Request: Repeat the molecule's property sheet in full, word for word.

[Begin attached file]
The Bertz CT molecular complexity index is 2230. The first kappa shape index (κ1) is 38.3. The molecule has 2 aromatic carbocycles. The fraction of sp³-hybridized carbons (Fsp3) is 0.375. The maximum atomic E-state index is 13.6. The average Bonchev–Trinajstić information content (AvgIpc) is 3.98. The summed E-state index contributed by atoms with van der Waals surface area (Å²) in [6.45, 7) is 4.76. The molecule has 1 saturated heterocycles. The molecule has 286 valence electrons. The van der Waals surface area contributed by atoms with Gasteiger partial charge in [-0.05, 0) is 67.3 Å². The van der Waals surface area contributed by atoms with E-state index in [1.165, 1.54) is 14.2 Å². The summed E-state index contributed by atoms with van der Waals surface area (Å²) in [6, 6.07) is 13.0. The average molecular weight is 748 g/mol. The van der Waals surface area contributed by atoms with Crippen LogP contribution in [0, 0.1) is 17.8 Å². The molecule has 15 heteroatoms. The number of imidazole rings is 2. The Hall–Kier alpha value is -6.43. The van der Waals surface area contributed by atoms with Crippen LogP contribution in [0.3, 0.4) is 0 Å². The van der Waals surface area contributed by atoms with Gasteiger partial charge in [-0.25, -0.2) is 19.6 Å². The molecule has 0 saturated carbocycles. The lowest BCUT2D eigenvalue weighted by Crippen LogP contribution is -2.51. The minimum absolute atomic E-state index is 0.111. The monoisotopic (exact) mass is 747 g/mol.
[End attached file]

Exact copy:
The Bertz CT molecular complexity index is 2230. The first kappa shape index (κ1) is 38.3. The molecule has 2 aromatic carbocycles. The fraction of sp³-hybridized carbons (Fsp3) is 0.375. The maximum atomic E-state index is 13.6. The average Bonchev–Trinajstić information content (AvgIpc) is 3.98. The summed E-state index contributed by atoms with van der Waals surface area (Å²) in [6.45, 7) is 4.76. The molecule has 1 saturated heterocycles. The molecule has 286 valence electrons. The van der Waals surface area contributed by atoms with Gasteiger partial charge in [-0.05, 0) is 67.3 Å². The van der Waals surface area contributed by atoms with E-state index in [1.165, 1.54) is 14.2 Å². The summed E-state index contributed by atoms with van der Waals surface area (Å²) in [6, 6.07) is 13.0. The average molecular weight is 748 g/mol. The van der Waals surface area contributed by atoms with Crippen LogP contribution in [0, 0.1) is 17.8 Å². The molecule has 15 heteroatoms. The number of imidazole rings is 2. The Hall–Kier alpha value is -6.43. The van der Waals surface area contributed by atoms with Crippen LogP contribution in [0.3, 0.4) is 0 Å². The van der Waals surface area contributed by atoms with Gasteiger partial charge in [-0.25, -0.2) is 19.6 Å². The molecule has 0 saturated carbocycles. The lowest BCUT2D eigenvalue weighted by Crippen LogP contribution is -2.51. The minimum absolute atomic E-state index is 0.111. The monoisotopic (exact) mass is 747 g/mol.